In February 2011, I became aware that my local paper, the Peoria Journal Star, organized a yearly Oscar contest where you could win tickets to the different theaters around Peoria, IL. At first I thought the prizes would be fairly small, a couple tickets here, a couple tickets there, but I went to the rules webpage and found that the total estimated value of all the tickets they were giving away totaled more than $2000. The biggest prize was 104 movie passes to Willow Knolls, my favorite theater in town. Nothing to scoff at considering back in 2011 I would frequent Willow Knolls pretty much every week (it was only a five minute walk from my apartment).

So there were a bunch of prizes, and in order to win I would need two things: lots of entries and some confidence that I could out-choose the general public.

How does one get multiple entries in this contests? Well, the rules limited the entries to 1 per household, and because I wanted to not break the rules, I would just need multiple households. How to get entries from multiple households? Use your friends! All I would need to do is make my friends aware of the contest, tell them how to fill out the ballot to fit our larger strategy, make everyone agree to share in the bounty, and immediately we have a leg up on the competition, while still staying within the letter of the law with regards to the rules.

After working out how to get multiple shots at winning, how does one out-pick the public on an Academy Awards ballot? I'd need data that strongly correlates with the real probability of nominees winning. What data is readily available and represents the best possible knowledge available on the odds of a future occurrence? Online bookie websites.

Bookies require knowing probability within a tight tolerance, because if they are off, they stand to lose a lot of money in the long term. In early February 2011 you could go online and find out what the payouts are for correctly guessing if "127 Hours" will win best picture. By taking data from many online bookies you can harness their collective understanding and through a little manipulation find the nugget of truth within. This method of utilizing the knowledge of bookies is a useful tool for other applications as well. Bookies won't tell you the future, but they will tell you how much more likely one future is than another, and often do it with a high degree of confidence.

I made a quick and dirty spreadsheet that took data I copied and pasted from easyodds.com and converted that data into usable probabilities for each of the categories. Once we have the probabilities for each category we can come up with a theoretical ballot and come up with the odds that ballot will be correct. It is a trivial task to find the most likely ballot from here (just select the odds-on favorite in every category), but what is not trivial is picking the top 15 or so ballots and determining if any of these should entered by more than one of our 'team'.

Through an intuitive process of determining what deviations (or combination of deviations) are the most likely, I came up with the best 25 ballots and double checked to make sure it was right. The combined probability of the top 7 was about 32% (see the graph below) and the top ten had a 40% of one of those ten being perfect. This is a huge improvement over a simple random selection that only had about a 0.008% chance of getting a correct ballot in 10 tries.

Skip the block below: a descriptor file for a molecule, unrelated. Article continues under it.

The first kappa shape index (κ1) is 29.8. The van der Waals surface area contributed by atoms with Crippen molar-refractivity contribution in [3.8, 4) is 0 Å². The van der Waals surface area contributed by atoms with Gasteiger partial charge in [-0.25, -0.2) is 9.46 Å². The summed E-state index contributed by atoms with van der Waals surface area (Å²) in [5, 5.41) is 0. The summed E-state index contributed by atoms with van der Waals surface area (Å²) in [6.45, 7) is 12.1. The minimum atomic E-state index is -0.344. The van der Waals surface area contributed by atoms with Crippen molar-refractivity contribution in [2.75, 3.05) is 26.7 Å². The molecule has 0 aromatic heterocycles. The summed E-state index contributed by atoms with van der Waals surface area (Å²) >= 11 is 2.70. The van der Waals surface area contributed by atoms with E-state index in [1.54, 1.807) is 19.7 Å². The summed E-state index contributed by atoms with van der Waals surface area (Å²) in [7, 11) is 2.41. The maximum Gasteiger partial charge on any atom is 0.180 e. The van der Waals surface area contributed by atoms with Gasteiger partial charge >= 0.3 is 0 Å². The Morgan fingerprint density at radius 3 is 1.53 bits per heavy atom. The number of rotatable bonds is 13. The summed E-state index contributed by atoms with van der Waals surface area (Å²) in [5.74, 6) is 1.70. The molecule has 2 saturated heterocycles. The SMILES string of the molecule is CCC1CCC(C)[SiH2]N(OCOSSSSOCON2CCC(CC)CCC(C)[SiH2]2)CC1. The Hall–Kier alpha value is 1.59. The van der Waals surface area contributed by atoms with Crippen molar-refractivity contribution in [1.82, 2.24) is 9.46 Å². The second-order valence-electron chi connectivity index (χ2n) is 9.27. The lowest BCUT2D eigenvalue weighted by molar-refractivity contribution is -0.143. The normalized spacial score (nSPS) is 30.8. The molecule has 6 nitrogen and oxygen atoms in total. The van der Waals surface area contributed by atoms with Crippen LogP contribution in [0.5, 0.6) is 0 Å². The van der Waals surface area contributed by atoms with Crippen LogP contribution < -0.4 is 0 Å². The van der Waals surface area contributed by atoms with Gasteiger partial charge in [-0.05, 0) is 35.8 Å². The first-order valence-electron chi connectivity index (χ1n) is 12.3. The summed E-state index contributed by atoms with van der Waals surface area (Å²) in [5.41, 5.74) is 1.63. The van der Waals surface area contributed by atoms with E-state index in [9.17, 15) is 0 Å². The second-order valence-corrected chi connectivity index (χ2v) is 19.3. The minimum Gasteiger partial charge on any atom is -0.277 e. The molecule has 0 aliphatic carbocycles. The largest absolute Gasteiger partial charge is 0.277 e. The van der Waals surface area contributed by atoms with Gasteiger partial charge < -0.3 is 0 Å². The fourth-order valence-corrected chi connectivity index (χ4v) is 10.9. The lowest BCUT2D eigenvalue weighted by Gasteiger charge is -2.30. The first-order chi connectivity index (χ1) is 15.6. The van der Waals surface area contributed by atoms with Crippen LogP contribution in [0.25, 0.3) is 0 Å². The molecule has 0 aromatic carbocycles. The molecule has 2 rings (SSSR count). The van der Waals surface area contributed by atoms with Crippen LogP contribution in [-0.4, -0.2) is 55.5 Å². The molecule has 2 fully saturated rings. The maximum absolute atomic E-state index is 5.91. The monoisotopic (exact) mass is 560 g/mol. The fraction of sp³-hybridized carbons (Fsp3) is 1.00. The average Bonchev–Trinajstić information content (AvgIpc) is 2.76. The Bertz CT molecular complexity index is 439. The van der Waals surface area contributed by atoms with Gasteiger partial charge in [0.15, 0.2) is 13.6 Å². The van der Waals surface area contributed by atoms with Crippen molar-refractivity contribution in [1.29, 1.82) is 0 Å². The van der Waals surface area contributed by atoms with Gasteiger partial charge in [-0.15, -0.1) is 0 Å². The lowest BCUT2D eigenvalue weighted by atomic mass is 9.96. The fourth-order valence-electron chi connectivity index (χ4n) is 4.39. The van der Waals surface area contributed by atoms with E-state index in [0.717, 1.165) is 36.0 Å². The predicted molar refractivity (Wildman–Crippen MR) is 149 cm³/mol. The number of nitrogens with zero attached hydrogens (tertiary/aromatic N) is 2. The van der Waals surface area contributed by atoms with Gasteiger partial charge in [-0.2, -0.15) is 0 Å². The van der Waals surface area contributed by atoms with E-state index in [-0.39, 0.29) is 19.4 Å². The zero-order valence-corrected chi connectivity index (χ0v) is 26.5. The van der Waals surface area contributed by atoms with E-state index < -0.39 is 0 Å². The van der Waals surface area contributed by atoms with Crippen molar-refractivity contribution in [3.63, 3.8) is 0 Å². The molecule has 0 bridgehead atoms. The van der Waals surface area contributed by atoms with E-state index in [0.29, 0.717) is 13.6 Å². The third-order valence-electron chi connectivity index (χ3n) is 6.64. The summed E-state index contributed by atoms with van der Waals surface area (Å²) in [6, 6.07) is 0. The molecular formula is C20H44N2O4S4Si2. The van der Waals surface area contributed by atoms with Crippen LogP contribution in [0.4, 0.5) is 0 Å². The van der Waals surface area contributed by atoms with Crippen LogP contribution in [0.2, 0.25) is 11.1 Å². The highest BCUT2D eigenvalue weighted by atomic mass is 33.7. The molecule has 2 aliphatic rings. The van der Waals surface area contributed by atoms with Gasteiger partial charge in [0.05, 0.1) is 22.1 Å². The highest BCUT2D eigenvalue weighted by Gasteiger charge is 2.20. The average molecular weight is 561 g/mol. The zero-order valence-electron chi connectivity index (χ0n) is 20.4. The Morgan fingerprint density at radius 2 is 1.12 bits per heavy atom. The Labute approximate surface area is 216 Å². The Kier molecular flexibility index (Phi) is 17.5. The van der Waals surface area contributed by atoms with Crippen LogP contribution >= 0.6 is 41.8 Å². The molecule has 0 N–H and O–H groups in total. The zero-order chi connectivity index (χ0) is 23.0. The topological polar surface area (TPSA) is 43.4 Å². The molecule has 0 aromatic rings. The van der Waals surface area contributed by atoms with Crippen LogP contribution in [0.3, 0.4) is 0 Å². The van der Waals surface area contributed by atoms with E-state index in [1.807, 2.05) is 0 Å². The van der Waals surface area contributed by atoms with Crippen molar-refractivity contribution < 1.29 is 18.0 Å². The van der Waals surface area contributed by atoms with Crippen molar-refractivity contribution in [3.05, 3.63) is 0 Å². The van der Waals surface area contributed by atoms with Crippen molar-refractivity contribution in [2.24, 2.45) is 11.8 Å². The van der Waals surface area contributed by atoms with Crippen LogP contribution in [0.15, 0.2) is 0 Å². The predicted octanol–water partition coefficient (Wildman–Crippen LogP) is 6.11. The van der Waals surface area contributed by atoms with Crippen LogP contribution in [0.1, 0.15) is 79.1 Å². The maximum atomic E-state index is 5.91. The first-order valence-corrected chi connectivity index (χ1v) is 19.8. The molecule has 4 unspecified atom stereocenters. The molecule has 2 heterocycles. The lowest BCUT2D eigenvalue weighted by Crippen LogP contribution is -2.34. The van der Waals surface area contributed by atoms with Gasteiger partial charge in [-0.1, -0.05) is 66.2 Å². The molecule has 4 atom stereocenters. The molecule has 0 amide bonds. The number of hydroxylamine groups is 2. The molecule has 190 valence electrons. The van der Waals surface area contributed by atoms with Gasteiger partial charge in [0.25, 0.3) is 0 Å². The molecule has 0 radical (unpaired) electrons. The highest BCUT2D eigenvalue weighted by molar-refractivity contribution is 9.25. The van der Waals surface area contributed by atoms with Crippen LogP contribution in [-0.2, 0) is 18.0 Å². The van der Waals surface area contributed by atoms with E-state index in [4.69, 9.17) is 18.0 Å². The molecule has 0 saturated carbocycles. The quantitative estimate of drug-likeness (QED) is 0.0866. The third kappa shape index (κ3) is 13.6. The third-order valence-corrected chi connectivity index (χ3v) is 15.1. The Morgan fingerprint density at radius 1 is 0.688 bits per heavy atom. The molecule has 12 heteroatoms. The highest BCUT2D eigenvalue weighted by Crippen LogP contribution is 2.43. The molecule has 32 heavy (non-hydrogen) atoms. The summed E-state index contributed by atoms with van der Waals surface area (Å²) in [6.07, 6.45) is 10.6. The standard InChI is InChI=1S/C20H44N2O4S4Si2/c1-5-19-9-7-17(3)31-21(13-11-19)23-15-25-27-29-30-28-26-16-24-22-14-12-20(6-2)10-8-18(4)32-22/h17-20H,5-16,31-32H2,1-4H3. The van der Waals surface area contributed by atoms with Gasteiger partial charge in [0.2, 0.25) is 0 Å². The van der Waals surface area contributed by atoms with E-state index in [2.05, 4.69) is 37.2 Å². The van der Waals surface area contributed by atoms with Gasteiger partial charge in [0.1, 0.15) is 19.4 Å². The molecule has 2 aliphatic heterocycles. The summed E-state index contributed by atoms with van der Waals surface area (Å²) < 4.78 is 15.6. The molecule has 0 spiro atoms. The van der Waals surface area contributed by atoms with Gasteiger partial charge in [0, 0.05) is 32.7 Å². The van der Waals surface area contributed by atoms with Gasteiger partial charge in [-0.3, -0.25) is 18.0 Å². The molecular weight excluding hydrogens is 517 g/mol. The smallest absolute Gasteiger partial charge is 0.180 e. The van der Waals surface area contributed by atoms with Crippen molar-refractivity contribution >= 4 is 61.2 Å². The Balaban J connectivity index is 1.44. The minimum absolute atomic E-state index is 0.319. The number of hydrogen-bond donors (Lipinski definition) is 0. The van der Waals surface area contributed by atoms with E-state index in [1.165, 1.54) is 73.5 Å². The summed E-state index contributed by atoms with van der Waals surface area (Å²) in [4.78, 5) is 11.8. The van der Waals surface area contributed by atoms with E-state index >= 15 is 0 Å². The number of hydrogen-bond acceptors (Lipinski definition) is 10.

It should be noted that this strategy is only optimized to get the best likelihood of having a correct entry. What we really want is a strategy to maximize the amount of tickets we will win, which may (or may not) be different than what we are doing. To understand this, imagine if a million people all put the most likely ballot in, then if that ballot turned out to be correct than we would only have a one in a million chance of winning any of the prizes, whereas if we played the 8 top ballots, minus the top ballot, we would decrease the odds of having a correct ballot (by about 7%), but the conditional probability of winning in a drawing would go up more than enough to compensate. To find these optimums however, it would require knowing how many people would enter each possible ballot (or at least relative percentage of entries among ballot choices), which is impossible to know. So we just played the strategy that would optimize our chances of picking correct ballots, and hoped for the best from there.

This analysis is a little bit of overkill, but it won us some tickets. The local paper published ther results here, and you can see my friend Allen Chu won 52 tickets to Willow Knolls movie theater the first year we did this. We also won a fair number of tickets in 2012, and 2013 (they did not publish the winners in these years). By 2014 the contest had been discontinued. We continued to enter the local Willow Knolls Movie Theater Oscar contest, but didn't win anything in 2014 and 2015, despite having 2-3 people having perfect ballots. The last couple years there were fewer prizes and a much simpler ballot (fewer categories), so many more people got perfect ballots, crowding us out from winning in the random drawings that resulted.

This shows the limit of the strategy in contests that are overly simplified and overcrowded. Look for contests that have fewer entrants, hard to get perfect entries, and/or have lots of prizes to make it worth your time.

Always check the odds using online bookies when doing an Oscar contest, making sports bets with friends, or if you just want to know how likely something is to happen. They provide their research to you for free, and they back up their findings with cash. Learning how to read betting odds can be pretty useful.